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Updated 10:00 AM September 10, 2007




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Spotlight: Bookbinder tracks history through love of comics

Norm Harris, a bookbinder in the Library Conservation Lab, is determined to debunk the myth of the comic-book geek.
(Photo by Lin Jones, U-M Photo Services)

He came of age during the turbulent 1960s. American comic books were the norm: superhero tales purchased at mom and pop drug stores. "Comic books at that time were still the creation of WWII veterans, people with strong beliefs in law and order, good versus evil," Harris says.

"When I started, there was nothing. People sold comics out of their basements. There was also the stigma — last week, for example, I watched Fritz Lang's 'While the City Sleeps.' A subplot is that a serial killer is at work. And how does Lang indicate that he's crazy? Well, he reads comics."

As an undergraduate at the University, Harris studied art.

Although he was a voracious reader of "above-ground comics," he became aware that the counterculture revolution extended into the medium during his forays into underground Ann Arbor shops. "Robert Crumb created underground comics during the 1960s — he was put off by the superhero niche, so he stayed home, made his own and sold them on the streets of San Francisco." Crumb and his followers were interested in a new kind of comic book — satirical, critical, uncensored.

Meet Norm Harris
Title: bookbinder, Library Conservation Lab
At U-M: Six years
On working at the library: "It's the best job I've ever had. That would include being up to my chin in comic books."

Harris' passion for art and originality persisted after graduation and a 12-month deployment to Vietnam. He worked a series of odd jobs in Ann Arbor before taking employment at Curious Books, a used-book store that also carried comics "to pull in the student crowd." In 1974, the owner decided to close and Harris bought the store to sell comic books exclusively.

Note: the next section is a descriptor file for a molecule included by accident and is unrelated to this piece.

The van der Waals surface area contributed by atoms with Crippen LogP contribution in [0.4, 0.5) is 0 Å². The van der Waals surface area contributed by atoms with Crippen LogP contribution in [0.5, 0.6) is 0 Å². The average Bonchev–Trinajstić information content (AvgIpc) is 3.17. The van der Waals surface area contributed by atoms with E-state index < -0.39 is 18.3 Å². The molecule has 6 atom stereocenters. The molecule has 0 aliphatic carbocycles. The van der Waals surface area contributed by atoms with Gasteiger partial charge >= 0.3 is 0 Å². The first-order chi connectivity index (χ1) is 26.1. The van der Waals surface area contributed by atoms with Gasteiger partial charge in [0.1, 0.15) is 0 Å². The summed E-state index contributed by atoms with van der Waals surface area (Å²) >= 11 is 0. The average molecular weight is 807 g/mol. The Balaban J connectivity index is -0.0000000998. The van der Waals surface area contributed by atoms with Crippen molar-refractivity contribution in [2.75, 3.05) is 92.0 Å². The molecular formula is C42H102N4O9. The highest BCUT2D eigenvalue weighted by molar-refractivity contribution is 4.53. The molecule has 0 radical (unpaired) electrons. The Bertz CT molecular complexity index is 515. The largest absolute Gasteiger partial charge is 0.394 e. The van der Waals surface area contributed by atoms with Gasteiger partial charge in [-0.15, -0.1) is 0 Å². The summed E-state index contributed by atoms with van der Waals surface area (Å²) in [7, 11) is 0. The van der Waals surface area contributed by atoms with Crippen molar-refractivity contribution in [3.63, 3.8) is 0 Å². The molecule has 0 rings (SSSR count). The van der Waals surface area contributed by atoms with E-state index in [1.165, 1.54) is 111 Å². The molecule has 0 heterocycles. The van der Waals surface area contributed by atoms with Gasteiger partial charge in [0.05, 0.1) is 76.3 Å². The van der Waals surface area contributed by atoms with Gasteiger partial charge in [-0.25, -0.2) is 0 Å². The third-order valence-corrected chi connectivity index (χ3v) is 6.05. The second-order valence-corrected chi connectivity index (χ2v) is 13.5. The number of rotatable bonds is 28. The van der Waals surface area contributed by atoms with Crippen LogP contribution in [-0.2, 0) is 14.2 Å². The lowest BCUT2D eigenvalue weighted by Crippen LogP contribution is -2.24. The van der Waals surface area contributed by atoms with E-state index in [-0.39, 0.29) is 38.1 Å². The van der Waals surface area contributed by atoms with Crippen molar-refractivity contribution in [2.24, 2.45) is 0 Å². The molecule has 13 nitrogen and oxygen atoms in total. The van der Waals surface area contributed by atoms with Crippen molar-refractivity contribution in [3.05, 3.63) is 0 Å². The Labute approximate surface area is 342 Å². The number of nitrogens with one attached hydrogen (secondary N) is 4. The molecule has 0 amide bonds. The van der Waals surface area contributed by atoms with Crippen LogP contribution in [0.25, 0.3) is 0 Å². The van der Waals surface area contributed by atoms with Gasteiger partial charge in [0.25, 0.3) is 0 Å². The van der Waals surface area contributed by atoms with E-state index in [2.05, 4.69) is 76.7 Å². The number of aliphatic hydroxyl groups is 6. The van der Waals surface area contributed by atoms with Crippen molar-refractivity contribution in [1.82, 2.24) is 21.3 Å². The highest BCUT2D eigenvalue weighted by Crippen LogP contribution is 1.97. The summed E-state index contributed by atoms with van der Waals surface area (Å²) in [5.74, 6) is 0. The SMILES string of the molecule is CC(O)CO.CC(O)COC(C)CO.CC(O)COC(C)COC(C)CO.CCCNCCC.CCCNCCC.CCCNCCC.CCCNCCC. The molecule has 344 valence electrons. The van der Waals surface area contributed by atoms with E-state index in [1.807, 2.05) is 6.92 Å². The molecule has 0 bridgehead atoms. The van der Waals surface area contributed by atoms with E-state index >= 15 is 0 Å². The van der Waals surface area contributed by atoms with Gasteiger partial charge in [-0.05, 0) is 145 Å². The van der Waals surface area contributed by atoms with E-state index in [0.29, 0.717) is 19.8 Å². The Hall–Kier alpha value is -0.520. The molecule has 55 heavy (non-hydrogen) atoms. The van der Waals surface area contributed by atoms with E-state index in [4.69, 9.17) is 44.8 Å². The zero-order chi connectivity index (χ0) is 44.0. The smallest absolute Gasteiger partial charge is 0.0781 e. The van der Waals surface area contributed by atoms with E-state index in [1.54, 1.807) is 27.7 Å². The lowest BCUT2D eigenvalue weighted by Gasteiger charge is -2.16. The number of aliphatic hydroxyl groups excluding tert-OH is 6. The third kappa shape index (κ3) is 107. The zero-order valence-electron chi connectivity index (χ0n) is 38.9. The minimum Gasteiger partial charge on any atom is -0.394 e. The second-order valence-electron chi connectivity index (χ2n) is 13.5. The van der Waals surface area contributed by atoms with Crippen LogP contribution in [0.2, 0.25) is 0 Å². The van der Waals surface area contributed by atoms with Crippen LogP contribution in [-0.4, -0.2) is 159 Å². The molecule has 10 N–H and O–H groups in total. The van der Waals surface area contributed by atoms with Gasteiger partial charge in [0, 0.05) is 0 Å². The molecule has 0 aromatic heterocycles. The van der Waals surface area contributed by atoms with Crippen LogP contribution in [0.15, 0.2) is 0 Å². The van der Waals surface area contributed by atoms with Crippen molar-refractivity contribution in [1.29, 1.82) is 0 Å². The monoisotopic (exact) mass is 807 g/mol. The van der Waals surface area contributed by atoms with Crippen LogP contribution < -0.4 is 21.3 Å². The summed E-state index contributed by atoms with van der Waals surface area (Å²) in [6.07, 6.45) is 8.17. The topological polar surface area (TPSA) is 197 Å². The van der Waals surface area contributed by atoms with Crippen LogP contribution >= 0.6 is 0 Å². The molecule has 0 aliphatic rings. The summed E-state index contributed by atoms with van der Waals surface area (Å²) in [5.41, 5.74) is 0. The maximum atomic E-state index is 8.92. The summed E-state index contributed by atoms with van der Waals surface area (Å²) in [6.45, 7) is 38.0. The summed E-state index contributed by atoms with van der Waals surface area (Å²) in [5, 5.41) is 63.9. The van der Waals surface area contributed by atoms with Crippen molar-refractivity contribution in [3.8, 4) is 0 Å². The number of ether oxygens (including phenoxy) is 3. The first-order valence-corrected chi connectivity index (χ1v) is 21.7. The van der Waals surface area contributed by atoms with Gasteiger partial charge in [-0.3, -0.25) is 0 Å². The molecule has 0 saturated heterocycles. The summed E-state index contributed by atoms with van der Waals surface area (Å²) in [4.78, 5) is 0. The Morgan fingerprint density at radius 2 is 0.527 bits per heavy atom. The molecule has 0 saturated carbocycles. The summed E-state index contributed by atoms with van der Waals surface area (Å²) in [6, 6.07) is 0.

"We were the first place in town — and we put 'underground' comics on a standard spinner display, same as Mickey Mouse, not behind the counter." Initially the store — The Eye of Agamotto (a reference of Marvel Comics' Dr. Strange) — attracted primarily University students and die-hard comics fans.

Harris ran The Eye of Agamotto until 1986, when the economics of a one-man operation proved too strenuous. Harris then took a job at the Bessenberg Bindery, where he stayed for 14 years. "I love books, and this gave me a chance to see how the pages go together."

In his current position as bookbinder at the Library Conservation Lab, Harris repairs books in circulation. "It's astounding what's inside these libraries," he says. "It's the best job I've ever had. That would include being up to my chin in comic books."

Harris points out that the University has begun acquiring comics for its collection; rebinding and reformatting graphic novels has become a more common component of his work.

"I still collide with the arts," Harris says. "The hunt. I'm a major league shopper — but comics are very difficult to keep."

While Harris remains an expert on and fan of comics, don't expect to see his own graphic contribution on the market anytime soon. "Creating a comic takes total commitment, 24 hours a day or an apprenticeship where you erase other people's pencil lines. That's part of the reason I love to read about the history of comics — these people ... how did they get so good? They were compulsive. Obsessive."

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